A single Talino SSD controller can achieve up to 400,000 random IOPS using 4K block sizes and can perform up to 4,096 concurrent flash operations, BitMicro stated. To complete the architecture, the Talino controller connects with several of BitMicro's new ASICs.

"A single Talino ASIC can connect to as many as 60 chips, each connecting to up to eight flash die," Sante said. "Multiple Talino ASICs can easily interconnect via a PCIe switch to create 1U, 2U and 3U complete storage systems with enormous capacities and blistering performance. " The "U" is a unit of measurement equal to 1.75 inches in height.

Talino ASIC-based storage systems can use standard front-end connectivity that support block data transfer specifications such as Fiber Channel, Fibre Channel over Ethernet, iSCSI, and file-level transfer specs such as NFS and CIFS.

"The technology we put into our Talino architecture puts BitMicro far beyond what anyone else is doing with solid state storage," BitMicro CEO Rey Bruce said. "In terms of performance, scalability, and reliability, there's no other architecture that can match what Talino can deliver. And we will continue the innovation of Talino so it will remain cutting edge for years to come."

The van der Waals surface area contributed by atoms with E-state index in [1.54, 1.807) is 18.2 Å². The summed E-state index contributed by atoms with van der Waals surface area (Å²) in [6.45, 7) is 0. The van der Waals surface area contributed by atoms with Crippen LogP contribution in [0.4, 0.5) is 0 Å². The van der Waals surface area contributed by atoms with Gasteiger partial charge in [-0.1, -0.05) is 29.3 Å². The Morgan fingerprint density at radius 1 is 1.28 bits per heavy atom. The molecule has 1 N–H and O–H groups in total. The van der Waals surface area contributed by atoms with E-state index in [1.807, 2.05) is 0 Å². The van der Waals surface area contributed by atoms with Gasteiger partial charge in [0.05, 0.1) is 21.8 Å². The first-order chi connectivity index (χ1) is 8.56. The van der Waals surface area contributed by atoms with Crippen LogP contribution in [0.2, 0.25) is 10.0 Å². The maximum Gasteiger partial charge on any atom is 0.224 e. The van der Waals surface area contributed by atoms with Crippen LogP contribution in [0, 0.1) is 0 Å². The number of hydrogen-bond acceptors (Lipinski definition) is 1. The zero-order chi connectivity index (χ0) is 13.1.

Interface controllers are built directly into the ASIC, with 8x 5Gbps PCIe lanes, 2x 6Gb SAS ports and 2x 6Gb SATA ports.

BitMicro's initial maxIO product line, due out by the end of 2012, will use the Talino architecture and is expected to include PCIe, NVMe and SAS interfaces.

Lucas Mearian covers storage, disaster recovery and business continuity, financial services infrastructure and health care IT for Computerworld. Follow Lucas on Twitter at @lucasmearian or subscribe to Lucas's RSS feed. His e-mail address is lmearian@computerworld.com.

See more by Lucas Mearian on Computerworld.com.

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Tags softwareData storageapplicationsAcronis